And these visas do nothing to help undocumented workers who may have lived in the state for many years, have houses, pay taxes, and have kids in school. “These people literally do not have a pathway to legal citizenship,” explains Armstrong. The situation will only worsen if, as expected, the new administration beefs up border controls and Immigration and Customs Enforcement (ICE) resources.

Increasing wages and benefits in order to tap into the nonimmigrant domestic labor market is not the answer. According to wine grower Patrick Rawn, of Two Mountain Winery, the market rate in the area is around 20 percent over the minimum wage (already the highest in the country), rising to $25 to $30 per hour during harvest. But still, he says, even when guaranteeing work at slower times of year and focusing heavily on worker training and retention, recruitment remains difficult. “I think the barrier is more cultural in nature,” Rawn admits. “We have never had a ‘gringo’ apply for work in our farm operation.”

Boushey is blunt. ‘’These [immigrant workers] are not replacing anybody, and they’re actually generating growth.”

In certain agricultural industries, such as wheat, labor shortages have led naturally to increased mechanization, but this is more difficult in highly “visual” operations such as grape growing. Workers need to know exactly where to prune the vines and select which grapes to pick, with every task being key to both fruit yield and quality. Nevertheless, the growers are having to invest more heavily in machinery. Most of the vineyards planted over the last 15 years or so have been cultivated with mechanization in mind, in terms of plant spacing and uniformity of trellising. But machine-picking is indiscriminate, meaning that grapes need to be sorted, may not all be equally ripe, and are easily damaged, potentially leading to accelerated fermentation — a major concern when a lot of production is shipped across the state in refrigerated trucks. A state-of-the art machine, with sorting capability on-boarded, can cost upward of $400,000, making it a big investment for the smaller vineyards and wineries.

The industry is also labor-intensive at other times of year. Machinery is being developed, some equipped with cutting-edge digital-imaging technology, to do pre-pruning, pruning, suckering, and leaf removal, but again, the cost of this technology is a stretch for the smaller vineyards, and quality is compromised at every stage.

A look down-field.

In an ideal world, wineries would invest in mechanization to carry out the most routine and back-breaking operations, while still having a reliable pool of workers for the more nuanced and skilled tasks. Growers like Phil Cline of Naches Heights Vineyard cling to the hope that common sense will prevail in Washington, D.C. — that lawmakers will acknowledge how a consistent stream of workers is necessary for small vineyards like his. “Where there’s an obvious necessity or need, I hope that people will be able to sort things out,” he says.

Gempler concurs: “We’ve been working on this for 25 years and we know what to do. [The country is] just not there yet politically.”

Rawn calls the current situation “a functioning gray market” where the obvious demand for immigrant labor could be met by supply, if that supply weren’t being artificially limited. “We can’t maintain the status quo; we have to legalize this workforce,” Gempler says. A common-sense approach to immigration reform would mean acknowledging that immigrant farm workers won’t be replaced by domestic workers and would cover a recognized path to citizenship for those currently undocumented, green cards for those who wish to migrate seasonally between Mexico and the U.S., and more flexible temporary visas allowing workers to work for several different employers as required (a step that even the president supposedly supports).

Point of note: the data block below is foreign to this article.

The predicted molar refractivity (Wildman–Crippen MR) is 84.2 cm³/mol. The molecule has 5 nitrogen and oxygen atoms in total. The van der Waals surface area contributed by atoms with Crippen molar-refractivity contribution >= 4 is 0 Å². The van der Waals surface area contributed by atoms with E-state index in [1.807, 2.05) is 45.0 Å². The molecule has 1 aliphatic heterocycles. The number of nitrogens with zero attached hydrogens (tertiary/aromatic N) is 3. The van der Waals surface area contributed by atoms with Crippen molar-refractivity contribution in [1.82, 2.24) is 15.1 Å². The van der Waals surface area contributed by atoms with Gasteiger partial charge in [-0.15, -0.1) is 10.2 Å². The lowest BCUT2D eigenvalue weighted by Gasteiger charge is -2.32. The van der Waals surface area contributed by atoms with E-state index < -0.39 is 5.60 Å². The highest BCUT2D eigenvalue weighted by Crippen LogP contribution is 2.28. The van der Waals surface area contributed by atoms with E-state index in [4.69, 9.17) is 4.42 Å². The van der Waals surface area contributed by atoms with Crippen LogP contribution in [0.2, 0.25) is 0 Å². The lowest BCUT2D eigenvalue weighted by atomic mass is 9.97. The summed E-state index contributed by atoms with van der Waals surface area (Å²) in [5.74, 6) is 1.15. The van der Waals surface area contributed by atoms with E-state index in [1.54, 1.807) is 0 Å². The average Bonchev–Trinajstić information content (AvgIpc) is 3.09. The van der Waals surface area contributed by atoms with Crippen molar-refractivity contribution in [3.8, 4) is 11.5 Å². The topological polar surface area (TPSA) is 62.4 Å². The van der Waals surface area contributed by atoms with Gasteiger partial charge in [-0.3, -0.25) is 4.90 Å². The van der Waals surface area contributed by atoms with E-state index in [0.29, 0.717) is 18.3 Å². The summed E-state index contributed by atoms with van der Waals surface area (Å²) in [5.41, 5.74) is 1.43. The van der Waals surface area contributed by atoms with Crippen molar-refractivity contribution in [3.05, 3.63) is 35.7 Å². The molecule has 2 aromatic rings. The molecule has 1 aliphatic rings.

The growers expect the current enforcement-only policies and pressure on labor supply to continue, and as a result, it is not obvious what will happen next. Increased production costs caused by higher wages and mechanization may lead to higher wine prices for the consumer or a loss of market share as imported wines become comparatively cheaper.

Washington growers have hard investment decisions ahead of them. Quality may be compromised as vineyards are left unpruned and grapes are harvested late — or not at all. Some of the smaller independent vineyards may go out of business altogether or switch to less labor-intensive crops. Vineyard consolidation as growers seek economies of scale could threaten that diversity and experimentation that has until now been the glory of the industry in Washington. As Cline puts it, “We know the big boys will be able to cope.”

Armstrong believes wine drinkers also need to be more aware. “Consumers have a role in demanding better lives and livelihoods for those people who put food and drink on their tables,” she says.

And it is the human consequences that also trouble the farmers: They’re worried about their colleagues, coworkers, employees, and friends. “[Politicians] should be able to come up with some sort of system that means people who come here to work can do so without worrying every day that they will be deported,” says Cline. Boushey concurs: “These people are skilled, they are hardworking, and they are important. They feed us.”

Paola Thomas is a British food photographer and writer who has made a home in the glorious Pacific Northwest.
Editor: Erin DeJesus